Don’t you love watching little kids play? They are spontaneous, experimental, and usually very serious. Playing isn’t just a game to them.
I want to get more serious about playing. Make mistakes. Laugh. Try again. This is how we learn. It can be tremendous fun, it can help us learn, and the earnestness we bring to our creating can be a kind of reverence.
As someone who creates, I sometimes struggle with balance. I can take myself too seriously, or not seriously enough. Then there are those wonderful times when things flow, and those are the best moments.
I’ve been working on a photography project for some time, which I hope to share here when it’s further along. In many ways, the playful part is baked in: the subject matter has serious elements, but it’s about childhood, and working on it brings up many odd and funny memories. The part that has me uncomfortably serious is more technical and has had me stuck for a bit. So, in the spirit of curious inquiry and play, I wrote a letter to my project. In part, it says:
I want to say that you are magical, you mean something to me. You make me smile, inside and out. You inspire me; you bring me joy. You will be amazing. You will be special.
That felt good, but something was missing. I wondered what would happen if my project spoke to me. Here’s what she had to say:
I love you. You just have to show up. And do the work, of course, but I will help you. I am not going to be exactly what you imagined, and I know that’s hard for you. But even if I’m part of what you imagined, that’s fine. More than fine. What if I’m some of what you envisioned and what if I’m also something else you didn’t expect? That’s where the magic is. Remember when J was born? How she seemed so new and at the same time, how you couldn’t imagine her being any other way? That’s where the magic is. I won’t be as wonderful as your child, but I am your creation, and I will be both strange and familiar. I need you. You need me, but I need you more. You are going to bring something brand new into the world, and you are the only one who can do this. The world is waiting for your work.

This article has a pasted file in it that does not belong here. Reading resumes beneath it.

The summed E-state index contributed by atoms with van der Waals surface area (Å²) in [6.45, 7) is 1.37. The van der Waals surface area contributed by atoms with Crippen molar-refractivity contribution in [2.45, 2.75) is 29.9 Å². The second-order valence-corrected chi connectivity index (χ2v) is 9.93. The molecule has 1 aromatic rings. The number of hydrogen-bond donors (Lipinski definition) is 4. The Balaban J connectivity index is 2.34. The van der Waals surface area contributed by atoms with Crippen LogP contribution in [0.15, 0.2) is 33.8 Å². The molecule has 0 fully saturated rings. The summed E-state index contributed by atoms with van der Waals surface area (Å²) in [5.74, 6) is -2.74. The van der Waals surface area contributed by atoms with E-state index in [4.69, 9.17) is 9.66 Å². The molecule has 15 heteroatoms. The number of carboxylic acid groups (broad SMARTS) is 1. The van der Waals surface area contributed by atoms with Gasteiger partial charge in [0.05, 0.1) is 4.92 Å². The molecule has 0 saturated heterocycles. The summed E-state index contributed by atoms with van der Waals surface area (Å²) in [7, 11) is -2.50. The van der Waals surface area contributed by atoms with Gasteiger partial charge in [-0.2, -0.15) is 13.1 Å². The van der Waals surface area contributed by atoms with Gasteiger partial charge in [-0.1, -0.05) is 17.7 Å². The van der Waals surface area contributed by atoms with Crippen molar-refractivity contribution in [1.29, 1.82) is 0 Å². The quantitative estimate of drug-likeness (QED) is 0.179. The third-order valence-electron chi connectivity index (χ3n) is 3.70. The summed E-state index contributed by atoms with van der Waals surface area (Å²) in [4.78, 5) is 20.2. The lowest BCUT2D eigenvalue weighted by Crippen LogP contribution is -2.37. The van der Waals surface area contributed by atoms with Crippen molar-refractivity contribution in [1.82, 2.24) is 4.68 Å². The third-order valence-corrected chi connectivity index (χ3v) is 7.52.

I’m sharing this because I have yet to meet a creator (and really, that’s all of us, even if we haven’t started yet) who isn’t at least occasionally filled with doubts and a little shy about their work. Maybe a little serious play, or playful seriousness is what’s called for.
If you do receive any letters from your creative endeavors, or if you have some moments of play, I’d love to hear about them.